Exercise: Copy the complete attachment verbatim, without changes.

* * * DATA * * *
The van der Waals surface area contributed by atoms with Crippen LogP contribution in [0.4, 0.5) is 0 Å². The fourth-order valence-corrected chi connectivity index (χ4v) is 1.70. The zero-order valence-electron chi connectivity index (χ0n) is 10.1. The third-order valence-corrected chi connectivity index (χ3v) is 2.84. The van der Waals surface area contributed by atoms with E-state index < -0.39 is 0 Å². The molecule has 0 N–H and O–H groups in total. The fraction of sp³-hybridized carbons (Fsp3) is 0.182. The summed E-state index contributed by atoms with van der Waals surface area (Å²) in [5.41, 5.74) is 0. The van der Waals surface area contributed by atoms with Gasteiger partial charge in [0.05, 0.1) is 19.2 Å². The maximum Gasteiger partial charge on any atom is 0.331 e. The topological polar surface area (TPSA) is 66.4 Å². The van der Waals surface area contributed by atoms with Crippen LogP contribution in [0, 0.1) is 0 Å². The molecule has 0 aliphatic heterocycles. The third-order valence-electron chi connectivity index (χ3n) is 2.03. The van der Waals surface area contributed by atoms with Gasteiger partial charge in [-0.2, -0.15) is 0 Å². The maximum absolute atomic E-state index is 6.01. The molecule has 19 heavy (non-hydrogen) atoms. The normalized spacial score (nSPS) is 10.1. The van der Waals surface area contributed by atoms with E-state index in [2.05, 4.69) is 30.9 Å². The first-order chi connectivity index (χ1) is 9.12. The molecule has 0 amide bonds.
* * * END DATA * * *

The van der Waals surface area contributed by atoms with Crippen LogP contribution in [0.4, 0.5) is 0 Å². The fourth-order valence-corrected chi connectivity index (χ4v) is 1.70. The zero-order valence-electron chi connectivity index (χ0n) is 10.1. The third-order valence-corrected chi connectivity index (χ3v) is 2.84. The van der Waals surface area contributed by atoms with E-state index < -0.39 is 0 Å². The molecule has 0 N–H and O–H groups in total. The fraction of sp³-hybridized carbons (Fsp3) is 0.182. The summed E-state index contributed by atoms with van der Waals surface area (Å²) in [5.41, 5.74) is 0. The van der Waals surface area contributed by atoms with Gasteiger partial charge in [0.05, 0.1) is 19.2 Å². The maximum Gasteiger partial charge on any atom is 0.331 e. The topological polar surface area (TPSA) is 66.4 Å². The van der Waals surface area contributed by atoms with Crippen LogP contribution in [0, 0.1) is 0 Å². The molecule has 0 aliphatic heterocycles. The third-order valence-electron chi connectivity index (χ3n) is 2.03. The van der Waals surface area contributed by atoms with Gasteiger partial charge in [-0.2, -0.15) is 0 Å². The maximum absolute atomic E-state index is 6.01. The molecule has 19 heavy (non-hydrogen) atoms. The normalized spacial score (nSPS) is 10.1. The van der Waals surface area contributed by atoms with E-state index in [2.05, 4.69) is 30.9 Å². The first-order chi connectivity index (χ1) is 9.12. The molecule has 0 amide bonds.